Score one for the us! I love France!
Fast forward to December.
We received some bills, but because it was right up against finals week, we didn't pay much attention. There would be plenty of time after finals.
So, the 25th of December (the day before we leave on vacation) finds Mr. French doing bills.
"Look at these bills. Water is 101,96 euros! Gas is 190,89 euros! Doesn't that seem really expensive?" (Keep in mind that euros are more valuable than the dollar so the bill is higher in dollars.)
"Yes. What were our last payments?"
"Water was 20,31 euros, gas was only 46,42 euros."
"That's seems really expensive. How can that be right? That's not what they told us the averages were."
Thoughts of bathing twice a week and wearing the same clothes 5 days in a row started to crowd out the common sense in my mind.
"Is this why the French keep their refrigerators on warm? And wash their clothes once a month? This is only December!"
We couldn't figure it out. Plus we were leaving the next day and there was no way we could put more money into our French bank account to pay for all the bills, so we left the large one for when we returned. It would be late, but the French are nice like that.
Fast forward to January. We got back and Mr. French decided to have a French person explain the bills to us. She looked at it and couldn't understand what the problem was.
"It's not really all that much." she said.
Mr. French and I looked at each other.
"Yes, it is for the gas you used from September to December."
"Oh, so it's for three months at a time?"
"Yes, that is common."
"Oh, that's why it's so much."
"It's really not that much."
"Well, it is if you think it's for one month."
"Oh, yes, but utility bills are never for just one month."
Thanks for the tip.
She looked at the newest letter we had gotten.
Mr. French asked "This is just saying that I'm late, right?"
"Yes, it says that if you don't pay by January 12, they will shut off the gas."
"Oh, good. No late fee, just no gas."
French 1, us 1.
Now, you're probably wondering what that first bill was for, since we got it soon after we arrived. That was to pay for the privilege of using the water, gas and electricity, three months at a time. Now, I'm not saying it's not a privilege. It's just confusing. So we paid 46,42 euros, which is about 9-something euros for each month and 12 euros for installation fee and of course it's taxed. All before we paid for any gas.
So, you might not find this funny, but I had to take a picture and share it with you.
The friends/semi-relatives (what do you call your brother's wife's sister?) we stayed with in Edinburgh have a beautiful apartment. Tall ceilings, big windows, beautiful details. Admittedly, it's a little on the small side, especially now that they have two adorable (but rambunctious) boys and still use it as a home office. But what a great location! Walking distance to, like, everything.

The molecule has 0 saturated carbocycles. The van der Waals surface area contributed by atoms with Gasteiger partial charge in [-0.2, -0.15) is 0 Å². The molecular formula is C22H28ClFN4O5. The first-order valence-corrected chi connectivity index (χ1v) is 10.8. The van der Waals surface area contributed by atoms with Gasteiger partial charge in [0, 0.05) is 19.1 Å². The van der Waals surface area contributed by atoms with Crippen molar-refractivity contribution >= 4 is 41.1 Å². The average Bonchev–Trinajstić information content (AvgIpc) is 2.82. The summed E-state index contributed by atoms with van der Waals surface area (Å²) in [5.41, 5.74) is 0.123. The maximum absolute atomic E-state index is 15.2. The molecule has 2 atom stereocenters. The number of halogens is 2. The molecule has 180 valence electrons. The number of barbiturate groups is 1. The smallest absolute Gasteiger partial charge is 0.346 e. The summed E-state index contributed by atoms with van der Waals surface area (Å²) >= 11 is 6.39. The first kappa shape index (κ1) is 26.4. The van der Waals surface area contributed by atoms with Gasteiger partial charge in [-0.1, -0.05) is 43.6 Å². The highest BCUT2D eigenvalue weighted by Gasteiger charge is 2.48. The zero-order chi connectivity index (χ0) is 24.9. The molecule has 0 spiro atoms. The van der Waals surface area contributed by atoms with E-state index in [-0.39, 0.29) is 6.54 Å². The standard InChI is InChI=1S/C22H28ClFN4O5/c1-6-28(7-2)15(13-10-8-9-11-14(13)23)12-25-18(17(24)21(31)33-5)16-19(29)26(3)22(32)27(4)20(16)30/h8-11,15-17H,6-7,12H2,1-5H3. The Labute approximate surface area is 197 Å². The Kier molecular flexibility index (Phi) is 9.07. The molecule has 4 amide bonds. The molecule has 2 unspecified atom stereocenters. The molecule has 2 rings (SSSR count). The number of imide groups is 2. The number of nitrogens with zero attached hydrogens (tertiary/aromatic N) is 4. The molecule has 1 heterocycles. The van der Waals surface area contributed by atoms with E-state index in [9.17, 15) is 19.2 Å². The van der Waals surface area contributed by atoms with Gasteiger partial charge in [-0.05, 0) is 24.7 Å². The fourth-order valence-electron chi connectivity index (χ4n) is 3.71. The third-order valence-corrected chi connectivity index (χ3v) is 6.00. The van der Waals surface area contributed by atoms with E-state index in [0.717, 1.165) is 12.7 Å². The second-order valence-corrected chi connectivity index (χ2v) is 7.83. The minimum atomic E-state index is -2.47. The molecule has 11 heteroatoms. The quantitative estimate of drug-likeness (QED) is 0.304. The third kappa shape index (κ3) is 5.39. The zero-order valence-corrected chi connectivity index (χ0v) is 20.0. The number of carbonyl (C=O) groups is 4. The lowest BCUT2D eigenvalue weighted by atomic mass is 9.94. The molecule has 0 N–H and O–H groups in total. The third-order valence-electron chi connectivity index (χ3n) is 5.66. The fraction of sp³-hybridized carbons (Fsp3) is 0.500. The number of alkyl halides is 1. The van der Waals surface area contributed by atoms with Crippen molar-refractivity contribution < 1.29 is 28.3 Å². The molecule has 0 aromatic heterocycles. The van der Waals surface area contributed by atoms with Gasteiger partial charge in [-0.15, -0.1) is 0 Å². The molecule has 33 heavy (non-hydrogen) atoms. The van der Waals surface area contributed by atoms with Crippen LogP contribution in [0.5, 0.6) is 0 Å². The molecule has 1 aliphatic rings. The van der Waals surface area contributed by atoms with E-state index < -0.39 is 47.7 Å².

They've rearranged some things (like the kitchen) and instead of the very European way of putting the washing machine in the kitchen (why would you do that anyway?) my friend (who is American) opted to put it in the hall closet.
That sounds reasonable.
I guess it just looks funny.
Here's a normal looking hall closet, right off the main hallway (or make that the only hallway).
Can you see the washing machine? It's a little hard...
Tell me that's not funny. I think I laughed every time she climbed under the coats and into the laundry room.
We got back from Scotland in the dark Thursday night to find so many beautiful and encouraging messages on the blog.
Well, beautiful is a stretch, but I was encouraged by all the comments. I think I get more comments when I don't write than when I do.
Wait a second.
How is that supposed to be encouraging?
(No, really, thank you, I love comments.)
So, I was sick almost up until we left. And I thought, surely that means we'll all be healthy during our vacation. Or at the very least, only dear Mr. French will be sick. I mean, it's only fair. We (the kids and I) were all sick for awhile and not Mr. French, so he should be the next one to lay in bed trying to remember what it feels like to be happy standing upright. And guess what happened?
Why is it that men don't have to be pregnant and they never get sick? I'm just sayin'.
But his progeny did a great job of making up for him because there were only two days out of 10 that one of the three did not vomit or have diarrhea.
But we had a great time. It was just the sort of vacation we needed, with just the right sort of people. People who know what it's like to live in a foreign country. Who don't like to get up as early as their kids. Who know as well as we do what it's like to live in a small apartment and to always feel a little unsettled, even when they're settled. Who would rather shop than clean the bathroom. Or shop rather than deal with cranky kids off their routine who keep asking to go home (yeah, those were ours). People who also moved to France and then moved back home again.
See, my kind of people.
So, people, I'm coming back! I promise I'll be posting again soon but I'm not giving myself some big looming deadline! (use your valley-girl voice "cuz, I like, don't really like them.")
I have lots of blogging ideas.
And I now have 291 photos to sort through and blog about.
Plus, I need to blog about the first three months we were here before the French could invent the internet. Or was that Gore. I'm so confused.
“When in 1966 Charles de Gaulle ordered France out of NATO and American troops off French soil, Secretary of State Dean Rusk asked him if that included the American soldiers lying dead in the cemeteries at Normandy and throughout France” Charles Krauthammer